Richard WildThe Chancellor’s Budget this March was eagerly awaited, not because it was such a rare occasion (it was effectively the fourth in a year if the Autumn Statement is taken into account), but because many expected either radical changes or limited proposals because of the forthcoming vote on EU membership.

Most of the coverage in the mainstream press concentrated on beer, tobacco and of course the sugar tax. However, for businesses – and particularly for business owners.

The main changes from 6 April this year that most will be interested in are the new Personal Savings Allowance, Dividend Allowance, and the higher rates of tax on dividend income. Business owners who pay themselves by a mixture of a salary and dividend will need to review this to see to what extent they are affected by these changes. Indeed, in terms of personal taxation, Class 2 national insurance contributions for the self employed are to be abolished from April 2018.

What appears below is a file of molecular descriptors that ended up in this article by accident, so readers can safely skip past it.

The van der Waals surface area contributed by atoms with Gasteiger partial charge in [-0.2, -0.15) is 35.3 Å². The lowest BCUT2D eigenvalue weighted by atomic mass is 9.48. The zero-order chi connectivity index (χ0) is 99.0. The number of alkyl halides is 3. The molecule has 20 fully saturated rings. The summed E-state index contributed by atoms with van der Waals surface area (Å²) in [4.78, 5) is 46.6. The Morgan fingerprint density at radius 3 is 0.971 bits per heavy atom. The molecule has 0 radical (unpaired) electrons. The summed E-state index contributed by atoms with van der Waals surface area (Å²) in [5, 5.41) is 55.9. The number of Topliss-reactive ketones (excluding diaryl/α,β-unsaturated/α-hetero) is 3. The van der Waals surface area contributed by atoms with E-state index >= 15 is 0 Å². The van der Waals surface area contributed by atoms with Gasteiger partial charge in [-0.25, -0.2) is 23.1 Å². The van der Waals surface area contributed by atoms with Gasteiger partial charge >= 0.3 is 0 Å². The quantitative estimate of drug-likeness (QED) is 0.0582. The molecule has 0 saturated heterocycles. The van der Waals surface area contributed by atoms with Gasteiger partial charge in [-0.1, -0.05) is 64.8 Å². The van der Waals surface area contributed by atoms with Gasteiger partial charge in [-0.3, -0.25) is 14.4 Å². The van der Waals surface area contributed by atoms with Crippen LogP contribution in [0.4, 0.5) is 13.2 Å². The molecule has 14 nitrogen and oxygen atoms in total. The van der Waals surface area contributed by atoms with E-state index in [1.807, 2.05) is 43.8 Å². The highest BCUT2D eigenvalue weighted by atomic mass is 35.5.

Further, the Chancellor is to raise the threshold for paying income tax to £11,500 by 2017 while the threshold for paying the higher rate of tax is also to be raised, meaning that the high rate threshold will rise from £43,000 to £45,000 in the tax year 2017/18. There was also a surprise reduction in the main rates of Capital Gains Tax (CGT), which is payable on the sale of assets that have increased in value, such as property investments and shares although investments in residential property will still be taxed at the previous, higher rates. The changes mean that from 6 April 2016 the 18% rate of CGT falls to 10% and the 28% rate of CGT falls to 20%. But there was more in the budget for businesses.

Many will be pleased that the Chancellor announced a range of measures to prevent gaps or deficiencies in the tax rules from providing opportunities for multinational companies to minimise the tax that they pay. However, he also announced that corporation tax was to be to cut to 17% by April 2020.